Memorandum submitted by the Parliamentary
Commissioner for Standards
Complaint against Dr John Reid and Mr John Maxton
18. The undisputed facts concerning Mr Kevin
Reid, Ms Suzanne Hilliard and Mr Chris Winslow are set out in
the following paragraphs.
(i) Mr Kevin Reid
19. Between September 1997 and October 1998 Mr
Kevin Reid worked part-time as a Parliamentary researcher for
his father whilst completing an LL.B course at Strathclyde University.
For the period covered by the complaint (beginning with April
1998) up to October 1998, Mr Reid was contracted to work 20 hours
per week for his father on a fixed salary of £10,200 per
annum, with no provision for overtime or bonuses. The job consisted
of reading the Scottish press and following the broadcast media
in order to be able to provide Dr Reid with briefings on political
developments in Scotland. Mr Reid also provided his father with
assistance in drafting press releases and speeches. This work
was carried out either from home or in the Strathclyde University
20. Following the completion of his degree course
in May 1998, Mr Reid also started working for the Labour Party
at its Scottish headquarters in Glasgow. His contract with the
Party was for 15 hours per week, for which the salary was £4,000
per annum. The duties consisted of assisting the media monitoring
unit in producing a digest of the morning press and other media
output, which, according to Mr Reid`s statement ( Annex 85), involved
attendance in the Party offices from early to about mid-morning.
Mr Reid`s work for his father (which he continued to do after
becoming employed by the Party) then had to be accommodated in
what remained of the day.
21. On 12 October 1998, Mr Reid switched to working
full-time for the Party at a new annual salary of £18,132
and at that point he ceased to be employed by his father. His
place as Dr Reid`s Parliamentary researcher was taken by Ms Hilliard.
Dr Reid agreed to waive the usual notice period and continued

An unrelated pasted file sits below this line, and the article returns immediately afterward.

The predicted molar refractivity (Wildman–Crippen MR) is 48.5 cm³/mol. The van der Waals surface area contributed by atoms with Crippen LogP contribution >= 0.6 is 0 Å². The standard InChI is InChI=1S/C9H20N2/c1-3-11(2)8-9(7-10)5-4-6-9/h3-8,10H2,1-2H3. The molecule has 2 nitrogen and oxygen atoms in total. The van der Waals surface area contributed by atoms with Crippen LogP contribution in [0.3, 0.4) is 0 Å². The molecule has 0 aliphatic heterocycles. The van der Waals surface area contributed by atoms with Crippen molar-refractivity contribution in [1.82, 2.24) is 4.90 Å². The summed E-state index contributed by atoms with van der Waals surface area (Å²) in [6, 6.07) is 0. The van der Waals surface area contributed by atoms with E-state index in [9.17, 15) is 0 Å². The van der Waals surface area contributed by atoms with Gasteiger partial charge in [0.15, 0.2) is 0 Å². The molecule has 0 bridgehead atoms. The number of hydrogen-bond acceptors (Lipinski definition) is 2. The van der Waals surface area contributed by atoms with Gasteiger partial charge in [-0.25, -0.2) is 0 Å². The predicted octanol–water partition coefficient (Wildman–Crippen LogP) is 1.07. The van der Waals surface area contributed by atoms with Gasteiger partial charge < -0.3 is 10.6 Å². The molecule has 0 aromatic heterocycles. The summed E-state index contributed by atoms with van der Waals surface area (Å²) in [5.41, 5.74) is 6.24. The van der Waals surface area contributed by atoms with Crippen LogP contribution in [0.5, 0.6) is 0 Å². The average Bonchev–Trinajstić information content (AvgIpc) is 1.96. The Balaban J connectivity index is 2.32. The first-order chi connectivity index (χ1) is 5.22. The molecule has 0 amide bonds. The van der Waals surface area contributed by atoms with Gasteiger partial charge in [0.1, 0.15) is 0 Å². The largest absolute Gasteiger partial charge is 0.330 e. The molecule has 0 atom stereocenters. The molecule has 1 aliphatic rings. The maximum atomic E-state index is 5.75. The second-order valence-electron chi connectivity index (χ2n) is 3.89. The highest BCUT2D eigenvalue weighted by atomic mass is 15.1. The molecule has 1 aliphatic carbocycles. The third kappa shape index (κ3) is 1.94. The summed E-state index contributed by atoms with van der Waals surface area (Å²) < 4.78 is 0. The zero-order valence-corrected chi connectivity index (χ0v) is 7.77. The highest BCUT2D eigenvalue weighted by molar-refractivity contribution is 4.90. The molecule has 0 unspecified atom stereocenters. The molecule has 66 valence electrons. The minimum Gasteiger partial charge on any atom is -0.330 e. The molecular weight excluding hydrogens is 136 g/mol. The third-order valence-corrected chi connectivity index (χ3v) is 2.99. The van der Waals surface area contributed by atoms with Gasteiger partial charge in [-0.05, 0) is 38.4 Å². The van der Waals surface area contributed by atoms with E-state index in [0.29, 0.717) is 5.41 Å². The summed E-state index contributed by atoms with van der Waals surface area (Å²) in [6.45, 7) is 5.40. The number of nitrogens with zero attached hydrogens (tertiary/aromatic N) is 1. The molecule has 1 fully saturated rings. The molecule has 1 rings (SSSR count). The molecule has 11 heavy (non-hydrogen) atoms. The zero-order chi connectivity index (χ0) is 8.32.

to pay his son, in lieu of leave entitlement, from 12 October
until the end of that month. The Fees Office has confirmed that
there was nothing irregular about this practice. At the end of
May 1999, Mr Reid left the Labour Party`s employment and took
up a post in the media. In recognition of his services during
the closing stages of the election campaign Mr Reid was paid a
bonus of £406.78 by the Party.
22. The following chart summarises Mr Kevin Reid`s
employment and academic commitments during the period between
April 1998 and June 1999 inclusive:
(ii) Ms Suzanne Hilliard
23. Ms Hilliard has been a Labour Party volunteer
worker since starting a degree course at the University of Strathclyde
in 1995. She has been particularly active since the 1997 General
Election campaign but, although receiving basic expenses, she
has never been an employee of the Labour Party. From September
1998 she worked in the Party`s media monitoring unit under the
direction of Kevin Reid. Initially Ms Hilliard worked on the morning
media briefing but later moved over to producing the analysis
of the lunchtime media output. This involved afternoon attendance
at Party headquarters (Annex 108). Although not contracted to
the Party, Ms Hilliard received a bonus equal to that paid to
Mr Reid, as a reward for her efforts on the campaign.
24. At the start of November 1998, Ms Hilliard
took up her employment with Dr Reid, replacing Mr Kevin Reid in
his post as a Parliamentary researcher. As in Mr Reid`s case,
the contract was for 20 hours per week at a salary of £10,200
per annum and, initially, the duties were broadly similar. After
a few weeks, however, Ms Hilliard took on the additional task
of assisting Dr Reid in handling his constituency mail, following
the illness of his constituency assistant, who was absent from
duty from early December 1998 until February 1999 and thereafter
worked part-time until July 1999 when she resumed full-time work.
All of Ms Hilliard`s work for Dr Reid was carried out by Ms Hilliard
from home during the morning.
25. After returning to university in October
1998 Ms Hilliard attempted for a while to combine her studies
with both her work for the Party and her job with Dr Reid. This
became increasingly impractical and in early 1999 Ms Hilliard
sought and obtained from the university authorities a one year